Many in our region successfully combine our vibrant economy and our natural environment to create a truly unique experience. As the CEO of one of our technology companies likes to say, he can leave his hi-tech job in the evening and, within five minutes, be home paddling his kayak on the lake he lives on. Wow. That’s unique.

Having a community with a beautiful natural environment and vibrant economy is all well and good, unless, of course, you can’t afford to live there.

In today’s economy, particularly young people and families are being driven out of metropolitan areas because they simply can’t afford the cost of living. We hear this from many remote workers relocating here via our 218 Relocate initiative. It is a clear competitive advantage for Bemidji that the cost of living in the region remains low compared to that of metro areas.

No place I'd rather live

That’s our pitch — our region is a unique blend of a vibrant, emerging regional center amidst a beautiful natural environment that remains affordable to live, work and raise a family. I’m proud to share this with anyone looking to relocate to a new community.

Yet at Greater Bemidji, we believe our greatest competitive advantage as a region is not any of these assets. Rather we believe it’s how we treat those interested in relocating to our community.

An analogy will help explain what I mean. In the early days of rental cars, Avis launched what I believe may be the most ingenious marketing campaign ever. At the time, Hertz was far and away the largest rental car company. Avis recognized Hertz had the lion’s share of the market, yet they also realized they were next in line among the other companies.

Their response was to launch a campaign promoting the fact that, “We’re No. 2.” But that isn’t the ingenious part. It what’s came next in their campaign ads. Their tagline was “But we try harder because we have to.” Isn’t that great?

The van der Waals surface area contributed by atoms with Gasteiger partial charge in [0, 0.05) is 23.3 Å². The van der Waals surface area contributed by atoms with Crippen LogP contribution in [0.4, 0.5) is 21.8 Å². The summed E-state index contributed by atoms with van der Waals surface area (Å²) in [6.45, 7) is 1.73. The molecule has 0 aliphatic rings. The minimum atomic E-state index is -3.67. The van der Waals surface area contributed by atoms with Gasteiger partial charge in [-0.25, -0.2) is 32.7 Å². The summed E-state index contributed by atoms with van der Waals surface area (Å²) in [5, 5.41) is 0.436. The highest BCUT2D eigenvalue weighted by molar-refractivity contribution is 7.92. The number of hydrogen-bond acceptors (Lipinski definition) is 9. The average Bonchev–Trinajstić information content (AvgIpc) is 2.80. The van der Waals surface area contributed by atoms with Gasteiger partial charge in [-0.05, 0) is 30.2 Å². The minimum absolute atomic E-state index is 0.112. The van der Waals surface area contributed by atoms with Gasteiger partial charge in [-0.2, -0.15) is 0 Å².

They owned the fact that they were far behind Hertz, but they spun it into a strength by sharing they try harder. They were insinuating they try harder because Hertz doesn’t have to.

In many ways, despite our community assets, in Bemidji, we’re still No. 2. We can’t take anything for granted. Opportunities rarely come to us without significant effort on our part. We have to work hard and work together to encourage our growth and development.

As a community, we try harder because we have to. I believe it's Bemidji’s most important quality, and our most appealing characteristic for companies, workers and families looking for a new home.

Let me be clear, we aren’t perfect. I’m aware some community members would disagree with my assessment of Bemidji. We have challenges and things to improve on. Yet this doesn’t diminish the fact we truly live in a special place. There is no place I’d rather live, work and raise my family.

Carrying on my theme of “Which Way, Bemidji?” do we have our promotional pitch right? Are there uniquely Bemidji assets that we missed? I’d love to hear from you.

Dave Hengel is the executive director of Greater Bemidji Economic Development. He can be reached at (218) 444-5757 or

More columns from Dave Hengel

Related Topics: CITY OF BEMIDJI
What To Read Next
"Church worship now competes with everything from professional sports to kids activities to household chores. ... we can either have a frank conversation about what church can be, or we can continue to watch the pews empty in cherished houses of worship across the country."
When Katie Pinke directed her daughter to a beef expert in preparation for her speech meet, it made her think about the need for trusted ag sources of information.
Casey is the well-behaved dog that normally stays out of the limelight.
As we embark on a new year, I wanted to review with our community the course that we are on as we move into 2023.